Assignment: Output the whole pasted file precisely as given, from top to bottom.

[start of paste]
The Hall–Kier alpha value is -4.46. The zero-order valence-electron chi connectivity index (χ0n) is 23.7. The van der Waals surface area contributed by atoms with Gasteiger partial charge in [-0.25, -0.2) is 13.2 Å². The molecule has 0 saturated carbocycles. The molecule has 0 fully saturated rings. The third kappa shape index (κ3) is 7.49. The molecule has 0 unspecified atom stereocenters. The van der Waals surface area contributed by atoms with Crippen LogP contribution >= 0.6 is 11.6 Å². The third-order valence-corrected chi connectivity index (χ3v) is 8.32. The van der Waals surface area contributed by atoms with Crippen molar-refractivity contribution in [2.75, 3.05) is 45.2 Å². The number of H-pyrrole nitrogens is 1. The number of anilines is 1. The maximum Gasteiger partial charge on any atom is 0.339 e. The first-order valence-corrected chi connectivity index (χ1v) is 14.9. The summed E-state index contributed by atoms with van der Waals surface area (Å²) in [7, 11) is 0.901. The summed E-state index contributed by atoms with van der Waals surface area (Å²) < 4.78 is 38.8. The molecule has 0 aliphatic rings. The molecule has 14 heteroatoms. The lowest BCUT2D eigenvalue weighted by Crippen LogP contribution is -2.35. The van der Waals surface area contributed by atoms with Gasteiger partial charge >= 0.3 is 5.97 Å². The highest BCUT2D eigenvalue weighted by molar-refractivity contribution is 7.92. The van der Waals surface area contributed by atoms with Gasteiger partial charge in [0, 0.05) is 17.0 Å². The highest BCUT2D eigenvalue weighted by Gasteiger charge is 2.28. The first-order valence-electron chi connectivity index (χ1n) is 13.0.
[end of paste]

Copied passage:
The Hall–Kier alpha value is -4.46. The zero-order valence-electron chi connectivity index (χ0n) is 23.7. The van der Waals surface area contributed by atoms with Gasteiger partial charge in [-0.25, -0.2) is 13.2 Å². The molecule has 0 saturated carbocycles. The molecule has 0 fully saturated rings. The third kappa shape index (κ3) is 7.49. The molecule has 0 unspecified atom stereocenters. The van der Waals surface area contributed by atoms with Crippen LogP contribution >= 0.6 is 11.6 Å². The third-order valence-corrected chi connectivity index (χ3v) is 8.32. The van der Waals surface area contributed by atoms with Crippen molar-refractivity contribution in [2.75, 3.05) is 45.2 Å². The number of H-pyrrole nitrogens is 1. The number of anilines is 1. The maximum Gasteiger partial charge on any atom is 0.339 e. The first-order valence-corrected chi connectivity index (χ1v) is 14.9. The summed E-state index contributed by atoms with van der Waals surface area (Å²) in [7, 11) is 0.901. The summed E-state index contributed by atoms with van der Waals surface area (Å²) < 4.78 is 38.8. The molecule has 0 aliphatic rings. The molecule has 14 heteroatoms. The lowest BCUT2D eigenvalue weighted by Crippen LogP contribution is -2.35. The van der Waals surface area contributed by atoms with Gasteiger partial charge >= 0.3 is 5.97 Å². The highest BCUT2D eigenvalue weighted by molar-refractivity contribution is 7.92. The van der Waals surface area contributed by atoms with Gasteiger partial charge in [0, 0.05) is 17.0 Å². The highest BCUT2D eigenvalue weighted by Gasteiger charge is 2.28. The first-order valence-electron chi connectivity index (χ1n) is 13.0.